- Christian Heeb
"It's a transformative experience for people."
Dana Whitelaw's eagerly explaining her museum philosophy. "I firmly believe that," says the High Desert Museum's executive director. "The way that our permanent exhibitions are immersive scenes. They put the visitor in the place and time without a ton of panels to read. It's more about the experience than reading a novel written by a curator."
Immersive. Scenes. Experience. Whitelaw uses words normally reserved for movie directors and video game creators. "'The Raptors of the Desert Sky' program is a good example of that," she says. "Where we hike the visitor out and fly the birds through the forest over their head as opposed to just having the static exhibits."
Nothing static about that.
Whitelaw, an Oregon native who grew up in Eugene, did her undergraduate work at the University of Montana. She already had an interest in studying non-human primates. Her hero? Jane Goodall, whom she kept track of through National Geographic magazines at an early age. "I became interested in anthropology—specifically physical (or biological) anthropology— and started doing field work," says Whitelaw. Not just with non-human primates but the American dipper—John Muir's favorite bird."
She would eventually live in Madagascar, studying ring-tail lemurs for her dissertation. Whitelaw, the daughter of a university professor, seemed headed for the same career path, but eventually decided she wanted something different. "Early on in graduate school (University of Colorado), I looked around and saw that a lot of the university knowledge and passion that professors and graduate students have is really contained within the walls of academia. And I was interested in moving that outside," she says. "Even though I had a fabulous college experience, I thought, 'Wouldn't it be great if there was an avenue to bring that out?' And museums are a perfect vehicle for translating that."
Whitelaw arrived in Central Oregon 10 years ago as the High Desert Museum's director of programs. Still, she wasn't a stranger, having visited the museum often growing up. She became executive director in 2014 and immediately had to hire an entire senior team—who she credits for the museum's current success. "They have been amazing—and people tell you when you get the right people on the bus, amazing things start to happen and that's exactly what happened for us."
The museum received several national grants, including a STEM grant from the Institute of Museum & Library Services for $250,000. It was also named a finalist for the National Medal of Honor. "Those achievements come from the decades of work that have gone into the museum—and being able to finally look above our walls," says Whitelaw. "It allowed us to look a little bit further and take some risks. I'm very grateful for the work that went into the museum before I got here."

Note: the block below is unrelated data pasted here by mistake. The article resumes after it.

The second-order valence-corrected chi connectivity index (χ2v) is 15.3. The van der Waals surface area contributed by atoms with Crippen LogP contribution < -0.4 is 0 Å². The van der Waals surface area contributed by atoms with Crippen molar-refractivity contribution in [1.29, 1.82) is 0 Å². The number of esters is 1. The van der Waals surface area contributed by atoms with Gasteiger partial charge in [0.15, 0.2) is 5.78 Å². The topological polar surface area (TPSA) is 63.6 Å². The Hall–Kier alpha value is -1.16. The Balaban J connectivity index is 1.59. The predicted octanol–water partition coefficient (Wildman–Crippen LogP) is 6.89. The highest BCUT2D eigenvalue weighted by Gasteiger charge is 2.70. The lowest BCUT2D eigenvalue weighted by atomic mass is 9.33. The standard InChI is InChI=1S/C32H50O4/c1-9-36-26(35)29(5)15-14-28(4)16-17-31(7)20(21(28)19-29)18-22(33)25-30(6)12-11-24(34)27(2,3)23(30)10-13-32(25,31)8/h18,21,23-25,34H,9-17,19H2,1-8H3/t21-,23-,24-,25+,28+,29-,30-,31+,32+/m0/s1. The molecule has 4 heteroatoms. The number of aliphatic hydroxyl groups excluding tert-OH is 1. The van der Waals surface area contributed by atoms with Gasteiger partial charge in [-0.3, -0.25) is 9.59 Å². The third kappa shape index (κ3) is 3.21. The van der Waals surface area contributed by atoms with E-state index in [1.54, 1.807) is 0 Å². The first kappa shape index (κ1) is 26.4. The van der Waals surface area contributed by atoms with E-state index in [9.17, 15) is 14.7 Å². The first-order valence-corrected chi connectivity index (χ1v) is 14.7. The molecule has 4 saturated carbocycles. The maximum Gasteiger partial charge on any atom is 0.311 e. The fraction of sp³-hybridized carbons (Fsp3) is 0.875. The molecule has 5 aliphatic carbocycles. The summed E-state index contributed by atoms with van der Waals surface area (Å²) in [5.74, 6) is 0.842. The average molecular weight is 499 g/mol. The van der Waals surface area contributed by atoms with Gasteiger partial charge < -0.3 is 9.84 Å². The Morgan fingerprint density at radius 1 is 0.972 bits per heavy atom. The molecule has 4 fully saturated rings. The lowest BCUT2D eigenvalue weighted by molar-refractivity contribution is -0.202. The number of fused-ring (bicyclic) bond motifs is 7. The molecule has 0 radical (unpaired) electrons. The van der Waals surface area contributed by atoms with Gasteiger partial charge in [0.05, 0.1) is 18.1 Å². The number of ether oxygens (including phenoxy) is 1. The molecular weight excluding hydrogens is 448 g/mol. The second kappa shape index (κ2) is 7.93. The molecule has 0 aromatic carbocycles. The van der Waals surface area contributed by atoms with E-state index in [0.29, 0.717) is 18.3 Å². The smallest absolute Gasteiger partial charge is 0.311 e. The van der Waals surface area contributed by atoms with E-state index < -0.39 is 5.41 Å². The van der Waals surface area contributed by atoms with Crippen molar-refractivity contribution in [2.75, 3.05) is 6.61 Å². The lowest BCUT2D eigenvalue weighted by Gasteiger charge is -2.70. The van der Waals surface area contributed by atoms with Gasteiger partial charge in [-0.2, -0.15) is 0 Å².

The risks continue. Whitelaw's determined to open the museum up to everybody by featuring exhibits that tell "stories." It's that movie director's instinct again. "The museum field has been working on becoming places where audiences that come from all backgrounds see themselves," she says. "When you see yourself mirrored and elevated to that level of recognition, you feel comfortable. You feel welcomed. It's an interesting place. It's relevant because they're telling 'my' story. And that's not true for a significant part of our population."
So, just like the entertainment industry, get set for a little museum diversity. "We're making some very conscious programming choices," says Whitelaw. So far this year, that includes hosting exhibitions such as "Blake Little: Photography from the Gay Rodeo," highlighting a little-known LGBTQ story of the American West.
"Through the photography, and then through a series of programs we've been hosting—lectures and a screening of "Queens and Cowboys"—it's starting to do what we're hoping to. It's attracting a different audience that's not going to come for a more traditional museum show. But when things become a little bit more interesting—if it's something you don't know about or it's your own story in a museum setting, that can be really meaningful."
To that end, the museum recently received an Oregon Cultural Trust grant for exhibits and programs that highlight the LGBTQ community and Native youth, as part of a Cultural Diversity Initiative. "That's a badge of honor for us," says Whitelaw. "They recognize that this is important work that we're doing."
Upcoming projects include an Edward Curtis photo exhibit opening in the fall, a proposed gallery dedicated to the art of the American West, and "Ascent: Climbing Explored," a mountaineering and rock climbing exhibit currently on display through September.